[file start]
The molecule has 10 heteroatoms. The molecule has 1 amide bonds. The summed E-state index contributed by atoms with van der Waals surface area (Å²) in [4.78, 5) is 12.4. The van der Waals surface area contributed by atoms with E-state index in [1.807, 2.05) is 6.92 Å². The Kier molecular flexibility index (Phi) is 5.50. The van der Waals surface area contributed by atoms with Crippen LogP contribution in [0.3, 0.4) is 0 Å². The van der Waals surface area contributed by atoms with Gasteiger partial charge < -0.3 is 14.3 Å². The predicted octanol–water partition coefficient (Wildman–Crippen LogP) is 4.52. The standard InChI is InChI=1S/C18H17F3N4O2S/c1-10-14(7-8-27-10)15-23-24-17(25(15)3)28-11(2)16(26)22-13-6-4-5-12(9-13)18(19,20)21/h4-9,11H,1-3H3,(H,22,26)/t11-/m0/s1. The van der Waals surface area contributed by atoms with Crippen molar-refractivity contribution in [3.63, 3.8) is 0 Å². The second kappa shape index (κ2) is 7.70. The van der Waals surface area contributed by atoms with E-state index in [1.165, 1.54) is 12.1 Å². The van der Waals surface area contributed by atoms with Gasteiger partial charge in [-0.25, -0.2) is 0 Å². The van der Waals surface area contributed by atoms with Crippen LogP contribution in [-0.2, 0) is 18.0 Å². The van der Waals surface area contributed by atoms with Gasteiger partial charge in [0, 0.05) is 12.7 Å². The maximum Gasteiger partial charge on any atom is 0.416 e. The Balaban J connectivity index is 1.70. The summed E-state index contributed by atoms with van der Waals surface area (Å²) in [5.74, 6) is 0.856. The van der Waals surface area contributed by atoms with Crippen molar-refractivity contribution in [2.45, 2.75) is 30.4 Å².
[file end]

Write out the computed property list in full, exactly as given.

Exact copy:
The molecule has 10 heteroatoms. The molecule has 1 amide bonds. The summed E-state index contributed by atoms with van der Waals surface area (Å²) in [4.78, 5) is 12.4. The van der Waals surface area contributed by atoms with E-state index in [1.807, 2.05) is 6.92 Å². The Kier molecular flexibility index (Phi) is 5.50. The van der Waals surface area contributed by atoms with Crippen LogP contribution in [0.3, 0.4) is 0 Å². The van der Waals surface area contributed by atoms with Gasteiger partial charge < -0.3 is 14.3 Å². The predicted octanol–water partition coefficient (Wildman–Crippen LogP) is 4.52. The standard InChI is InChI=1S/C18H17F3N4O2S/c1-10-14(7-8-27-10)15-23-24-17(25(15)3)28-11(2)16(26)22-13-6-4-5-12(9-13)18(19,20)21/h4-9,11H,1-3H3,(H,22,26)/t11-/m0/s1. The van der Waals surface area contributed by atoms with Crippen molar-refractivity contribution in [3.63, 3.8) is 0 Å². The second kappa shape index (κ2) is 7.70. The van der Waals surface area contributed by atoms with E-state index in [1.165, 1.54) is 12.1 Å². The van der Waals surface area contributed by atoms with Gasteiger partial charge in [-0.25, -0.2) is 0 Å². The van der Waals surface area contributed by atoms with Crippen LogP contribution in [-0.2, 0) is 18.0 Å². The van der Waals surface area contributed by atoms with Gasteiger partial charge in [0, 0.05) is 12.7 Å². The maximum Gasteiger partial charge on any atom is 0.416 e. The Balaban J connectivity index is 1.70. The summed E-state index contributed by atoms with van der Waals surface area (Å²) in [5.74, 6) is 0.856. The van der Waals surface area contributed by atoms with Crippen molar-refractivity contribution in [2.45, 2.75) is 30.4 Å².